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At a duration of 10 minutes, Lincoln in the Bardo VR runs a little too long for the format. Though it looks impressively crisp on YouTube, a simple headset like the Google Cardboard can’t be refocused to prevent a blurry image and its resulting visual fatigue. Even so, as the first book-adjacent VR I’ve encountered, it sets a very high bar for future endeavors in these kinds of literary pairings. As a marketing stunt, it’s bound to be viewed with some trepidation in an industry that has struggled to keep pace with the digital, visual age.

The team behind the VR stresses that it’s a “companion piece,” rather than a commercial for the book (the latter would, in theory, be much shorter and feel incomplete in its narrative). But whether you call it a commercial or not, it can do the job of one: thanks to the VR, I spent enough time thinking and reading about the novel that I ultimately purchased it. This kind of cause-and-effect of what drives a reader to buy a book is not great material for for measurement and analysis, but it has anecdotal value for a publisher considering its customers. I like the term “companion piece” in conceptualizing ways to broaden the industry’s ambitions in content marketing.

In the face of book VR I can’t help but think about book trailers, an undying phenomenon in publishing that has never fully arrived. No matter how simple the concept, a quality two-minute video takes time, talent, and money; for this reason, most book trailers land somewhere on the spectrum of mediocre to awful, thus seeming unnecessary or even detrimental to the books they’re intended to promote. I have seen exceptions, including one by Jamieson Fry (from 2010) for T. C. Boyle’s novel The Women. Like Lincoln in the Bardo, the trailer is cast with actors in period costume. That it plays out with almost no dialogue—except for four utterances of the name “Frank”—against the audio of one striking, dramatic song works very much to its advantage. It looks and sounds like a teaser for a real movie in its remarkably high production value, even showcasing the architectural style of Frank Lloyd Wright, the book’s subject. More recently, Universal Harvester, the second book from Mountain Goats’ frontman John Darnielle, garnered enough anticipation to warrant BuzzFeed reveal of a book trailer directed by Andrew Bruntel. The trailer hits a desirable mark in its avoidance of casting any characters, leaving them to the future reader’s imagination. Mysterious and chilling, it establishes strong sense of place, sets a mood, and most importantly, makes you want to know the full story. Darnielle’s perfectly paced voiceover narration manifests the merits of listening to writing read aloud by its author.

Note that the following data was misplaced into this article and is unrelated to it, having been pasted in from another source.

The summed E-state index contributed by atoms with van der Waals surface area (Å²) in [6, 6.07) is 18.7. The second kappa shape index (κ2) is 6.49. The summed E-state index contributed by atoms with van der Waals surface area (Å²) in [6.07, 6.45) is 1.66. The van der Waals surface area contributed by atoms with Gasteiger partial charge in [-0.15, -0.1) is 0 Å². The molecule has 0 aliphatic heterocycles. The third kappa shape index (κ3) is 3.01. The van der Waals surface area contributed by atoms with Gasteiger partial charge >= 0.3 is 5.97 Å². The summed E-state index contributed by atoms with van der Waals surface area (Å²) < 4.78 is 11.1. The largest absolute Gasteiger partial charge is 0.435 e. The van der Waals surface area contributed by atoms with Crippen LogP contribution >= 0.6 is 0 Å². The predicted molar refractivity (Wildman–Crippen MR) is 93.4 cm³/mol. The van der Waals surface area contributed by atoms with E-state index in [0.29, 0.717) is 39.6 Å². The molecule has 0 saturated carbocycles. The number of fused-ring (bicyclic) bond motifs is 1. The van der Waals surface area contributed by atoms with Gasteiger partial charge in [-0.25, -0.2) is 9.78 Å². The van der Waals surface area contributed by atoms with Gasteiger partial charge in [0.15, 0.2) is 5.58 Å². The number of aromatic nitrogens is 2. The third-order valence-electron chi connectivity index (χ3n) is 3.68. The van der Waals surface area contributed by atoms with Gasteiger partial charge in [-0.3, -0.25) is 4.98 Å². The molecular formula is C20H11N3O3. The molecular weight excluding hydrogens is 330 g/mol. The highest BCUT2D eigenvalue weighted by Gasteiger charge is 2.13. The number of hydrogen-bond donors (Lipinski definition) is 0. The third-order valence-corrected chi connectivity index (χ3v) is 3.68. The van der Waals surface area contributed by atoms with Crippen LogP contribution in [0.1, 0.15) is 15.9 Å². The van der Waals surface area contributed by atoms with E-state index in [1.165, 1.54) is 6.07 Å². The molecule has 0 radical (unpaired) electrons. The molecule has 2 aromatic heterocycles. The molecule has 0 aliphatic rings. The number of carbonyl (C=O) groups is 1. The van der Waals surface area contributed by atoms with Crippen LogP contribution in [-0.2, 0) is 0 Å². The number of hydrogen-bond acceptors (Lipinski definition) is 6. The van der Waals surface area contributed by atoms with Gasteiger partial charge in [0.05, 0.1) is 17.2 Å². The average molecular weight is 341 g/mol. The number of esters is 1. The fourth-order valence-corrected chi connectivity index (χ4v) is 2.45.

Book trailers, VR companion pieces, and the like might be easily dismissed as a gimmicky marketing ploy with a dubious reach (as far as less-than-astronomical YouTube views indicate). It’s true they have nothing to do with what makes lasting literature. Still, new books worthy of attention need increasingly creative marketing in order to stand out from the noise. Publishers—historically reluctant to upgrade and adapt—might lament at having to compete with each other outside of the printed medium, but at the end of the day, it doesn’t hurt to have a book title and author represented on YouTube, the world’s second largest search engine. VR experiences like Lincoln in the Bardo open up even more possibilities for immersing an audience. A good book will, of course, always stand on its own.

*Lincoln in the Bardo can be viewed on YouTube, but I recommend using a headset (with the New York Times VR app) for the full experience.